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The Real Reason Swimming Is Exhausting

One of the most frustrating aspects of swimming is how tired you can get, and how quickly it can happen.

And it doesn’t seem to matter how fit you are on land.

If you’re making some fundamental mistakes, you’re going to get exhausted.

For some of you, this struggle may be a not-too-distant memory.

For others, it’s a current reality.

And it’s no fun.

And if you’re like I was, you’ve probably tried all sorts of different solutions to create change.

Maybe you’ve worked on your pull.

Maybe you’ve worked on your kicking.

Maybe you tried to train longer.

Maybe you tried to train faster.

And while you may have improved a little, it probably wasn’t what you were hoping for.


So, what’s the solution?

I’ll get to that in a minute:).

First, I want you to understand why you’re getting exhausted so that you can barely finish a lap.

I want you to understand the REAL problem.

It’s not your kicking, it’s not your arm pull, it’s not your arm recovery.

99% of the time, your legs and hips are sinking OR you’re kicking like crazy to prevent them from sinking.

Here’s why it matters.

When your legs sink, it feels like YOU are sinking.

When it feels like you are sinking, it feels like you might drown.

When that happens, EVERYTHING tightens up and you get really stiff.

That wastes a LOT of energy AND it makes it really hard to execute your other skills.

To make matters worse, just about everyone will instinctively kick to keep the hips up.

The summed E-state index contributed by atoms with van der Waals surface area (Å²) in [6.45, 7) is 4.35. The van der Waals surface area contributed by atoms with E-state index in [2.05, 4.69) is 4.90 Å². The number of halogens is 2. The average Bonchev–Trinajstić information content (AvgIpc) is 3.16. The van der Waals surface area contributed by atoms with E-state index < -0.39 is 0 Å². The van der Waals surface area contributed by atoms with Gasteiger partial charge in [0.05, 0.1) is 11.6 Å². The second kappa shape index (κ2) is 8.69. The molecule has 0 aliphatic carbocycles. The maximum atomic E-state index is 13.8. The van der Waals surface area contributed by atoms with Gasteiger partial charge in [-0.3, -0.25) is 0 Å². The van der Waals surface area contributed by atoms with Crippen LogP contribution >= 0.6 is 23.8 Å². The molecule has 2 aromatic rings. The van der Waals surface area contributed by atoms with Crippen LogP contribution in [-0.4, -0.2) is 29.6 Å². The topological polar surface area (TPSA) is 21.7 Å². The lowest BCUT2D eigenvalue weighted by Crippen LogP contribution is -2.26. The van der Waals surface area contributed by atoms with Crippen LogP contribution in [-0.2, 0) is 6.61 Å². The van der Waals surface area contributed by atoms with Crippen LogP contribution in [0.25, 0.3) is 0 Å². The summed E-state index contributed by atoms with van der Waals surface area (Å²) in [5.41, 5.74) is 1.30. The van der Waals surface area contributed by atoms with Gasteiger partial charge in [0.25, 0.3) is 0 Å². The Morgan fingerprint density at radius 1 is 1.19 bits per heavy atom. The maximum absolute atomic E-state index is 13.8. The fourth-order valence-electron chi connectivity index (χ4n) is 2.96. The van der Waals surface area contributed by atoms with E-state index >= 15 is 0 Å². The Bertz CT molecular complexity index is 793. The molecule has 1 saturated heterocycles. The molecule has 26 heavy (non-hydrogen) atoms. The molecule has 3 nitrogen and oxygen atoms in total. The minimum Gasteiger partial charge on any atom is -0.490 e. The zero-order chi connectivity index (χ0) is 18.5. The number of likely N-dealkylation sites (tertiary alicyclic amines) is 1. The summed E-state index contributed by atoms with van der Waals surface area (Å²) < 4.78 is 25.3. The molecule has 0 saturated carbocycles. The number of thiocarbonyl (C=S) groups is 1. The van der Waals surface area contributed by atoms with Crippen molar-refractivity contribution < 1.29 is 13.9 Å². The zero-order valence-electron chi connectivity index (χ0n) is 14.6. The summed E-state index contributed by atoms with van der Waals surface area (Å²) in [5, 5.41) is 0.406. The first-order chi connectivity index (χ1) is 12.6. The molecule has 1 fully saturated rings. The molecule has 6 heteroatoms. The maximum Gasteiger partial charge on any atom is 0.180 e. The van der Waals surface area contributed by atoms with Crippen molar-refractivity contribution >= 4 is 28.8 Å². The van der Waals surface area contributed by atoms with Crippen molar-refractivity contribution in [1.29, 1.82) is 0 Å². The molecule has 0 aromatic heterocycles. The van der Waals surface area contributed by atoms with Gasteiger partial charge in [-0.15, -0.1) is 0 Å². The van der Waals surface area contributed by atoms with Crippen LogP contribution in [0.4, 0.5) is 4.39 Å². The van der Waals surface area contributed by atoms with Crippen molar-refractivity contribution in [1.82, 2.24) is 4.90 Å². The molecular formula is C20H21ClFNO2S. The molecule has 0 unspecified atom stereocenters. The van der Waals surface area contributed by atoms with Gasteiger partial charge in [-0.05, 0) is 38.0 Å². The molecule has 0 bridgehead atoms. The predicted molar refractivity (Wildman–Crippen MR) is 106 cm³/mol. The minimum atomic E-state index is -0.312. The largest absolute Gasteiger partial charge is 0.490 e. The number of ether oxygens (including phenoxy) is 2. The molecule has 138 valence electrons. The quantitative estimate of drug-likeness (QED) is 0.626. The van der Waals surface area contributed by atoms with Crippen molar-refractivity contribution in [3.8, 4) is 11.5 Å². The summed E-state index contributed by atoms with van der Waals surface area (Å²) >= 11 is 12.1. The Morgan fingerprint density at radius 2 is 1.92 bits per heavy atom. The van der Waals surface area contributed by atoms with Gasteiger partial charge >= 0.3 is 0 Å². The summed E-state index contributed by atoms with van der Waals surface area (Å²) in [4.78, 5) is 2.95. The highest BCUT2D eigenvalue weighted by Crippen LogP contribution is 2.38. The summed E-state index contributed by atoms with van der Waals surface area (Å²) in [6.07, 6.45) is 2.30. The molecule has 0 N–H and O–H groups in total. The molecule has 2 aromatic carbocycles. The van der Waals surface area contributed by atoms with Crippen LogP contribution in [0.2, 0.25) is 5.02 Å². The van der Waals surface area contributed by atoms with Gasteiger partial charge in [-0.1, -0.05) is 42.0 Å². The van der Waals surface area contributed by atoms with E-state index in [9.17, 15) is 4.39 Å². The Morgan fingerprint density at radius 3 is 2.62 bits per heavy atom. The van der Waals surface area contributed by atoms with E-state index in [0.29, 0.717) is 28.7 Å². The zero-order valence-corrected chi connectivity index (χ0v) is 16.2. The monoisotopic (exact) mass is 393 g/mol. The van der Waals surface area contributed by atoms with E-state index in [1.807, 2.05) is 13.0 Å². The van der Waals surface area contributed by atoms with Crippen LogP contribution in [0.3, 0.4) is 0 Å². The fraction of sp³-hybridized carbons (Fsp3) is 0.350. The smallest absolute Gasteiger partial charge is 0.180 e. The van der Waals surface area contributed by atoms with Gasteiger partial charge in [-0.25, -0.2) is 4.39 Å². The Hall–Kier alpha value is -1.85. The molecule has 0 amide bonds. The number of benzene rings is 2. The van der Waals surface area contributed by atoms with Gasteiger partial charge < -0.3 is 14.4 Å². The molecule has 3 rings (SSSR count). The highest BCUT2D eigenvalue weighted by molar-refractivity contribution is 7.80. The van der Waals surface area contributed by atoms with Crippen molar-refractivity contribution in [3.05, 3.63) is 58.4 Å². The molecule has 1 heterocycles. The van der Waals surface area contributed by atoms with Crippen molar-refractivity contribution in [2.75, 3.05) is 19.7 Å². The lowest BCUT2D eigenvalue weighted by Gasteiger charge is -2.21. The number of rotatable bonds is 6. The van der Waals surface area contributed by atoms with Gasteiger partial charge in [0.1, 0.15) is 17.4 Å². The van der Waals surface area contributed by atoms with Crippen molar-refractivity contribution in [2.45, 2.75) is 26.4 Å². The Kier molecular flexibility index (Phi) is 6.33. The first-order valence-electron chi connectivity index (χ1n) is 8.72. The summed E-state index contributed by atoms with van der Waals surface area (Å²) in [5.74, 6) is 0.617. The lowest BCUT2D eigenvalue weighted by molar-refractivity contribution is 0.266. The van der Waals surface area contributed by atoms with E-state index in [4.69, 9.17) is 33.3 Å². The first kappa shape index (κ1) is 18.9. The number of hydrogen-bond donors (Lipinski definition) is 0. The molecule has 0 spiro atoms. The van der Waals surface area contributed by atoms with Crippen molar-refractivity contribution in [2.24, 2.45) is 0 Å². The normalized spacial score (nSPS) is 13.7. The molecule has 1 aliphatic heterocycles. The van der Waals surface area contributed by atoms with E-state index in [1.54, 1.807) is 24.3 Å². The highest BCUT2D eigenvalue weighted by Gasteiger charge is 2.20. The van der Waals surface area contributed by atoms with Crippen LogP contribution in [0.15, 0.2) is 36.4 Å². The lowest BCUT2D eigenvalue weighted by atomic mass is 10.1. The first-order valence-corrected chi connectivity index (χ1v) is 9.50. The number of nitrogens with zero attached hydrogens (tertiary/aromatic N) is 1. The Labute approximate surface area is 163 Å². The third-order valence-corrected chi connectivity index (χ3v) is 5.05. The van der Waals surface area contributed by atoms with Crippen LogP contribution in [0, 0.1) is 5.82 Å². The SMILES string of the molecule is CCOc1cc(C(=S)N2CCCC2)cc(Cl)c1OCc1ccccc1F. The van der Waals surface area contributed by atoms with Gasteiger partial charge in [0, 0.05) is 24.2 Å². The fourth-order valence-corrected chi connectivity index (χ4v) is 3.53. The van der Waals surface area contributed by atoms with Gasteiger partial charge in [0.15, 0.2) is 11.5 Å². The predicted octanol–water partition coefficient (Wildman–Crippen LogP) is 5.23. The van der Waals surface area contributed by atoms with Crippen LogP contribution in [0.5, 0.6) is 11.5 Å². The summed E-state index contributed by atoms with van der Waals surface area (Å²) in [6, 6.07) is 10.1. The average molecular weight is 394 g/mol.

While that can sort of work (but not really), doing so comes at a cost.

A BIG cost.

The legs use a lot of oxygen and kicking hard to avoid drowning is going to push your lungs to the max.

So, you need to learn how to keep the kegs up without using hardly any oxygen.

Then you’ll be able to stay loose and swim effectively without losing control of your breathing.

That’s where the endurance comes from.

It’s not about building a bigger gas tank, it’s about using less gas to drive the car.

What do you have to do to make it happen?

Improving your body position and keeping your legs up is all about the lungs.

Without the air in the lungs, you will sink no matter what.

The first step is learning how to FEEL the air in your lungs support you.

With that sense of support, you can RELAX.

That alone will make a big difference.

The Ball Float is my favorite exercise to help you FEEL this support.

For many, it will be the first time they feel comfortable and stable in the water, exactly what you need to be able to sustain your swimming.

This exercise is a great starting point because ANYONE can do it and it doesn’t require any special skill.

Just get a big breath and FLOAT!

Don’t worry if you sink a bit to start, be patient and you should rise back up.

Additionally, don’t worry about how deep you are in the water.

Everyone will have a different settling point and that’s normal.

The stability is what’s important.

Now, once you’ve established the support in the water and you can feel your lungs, it’s time to use that support to improve your position.

Here’s a great starting point…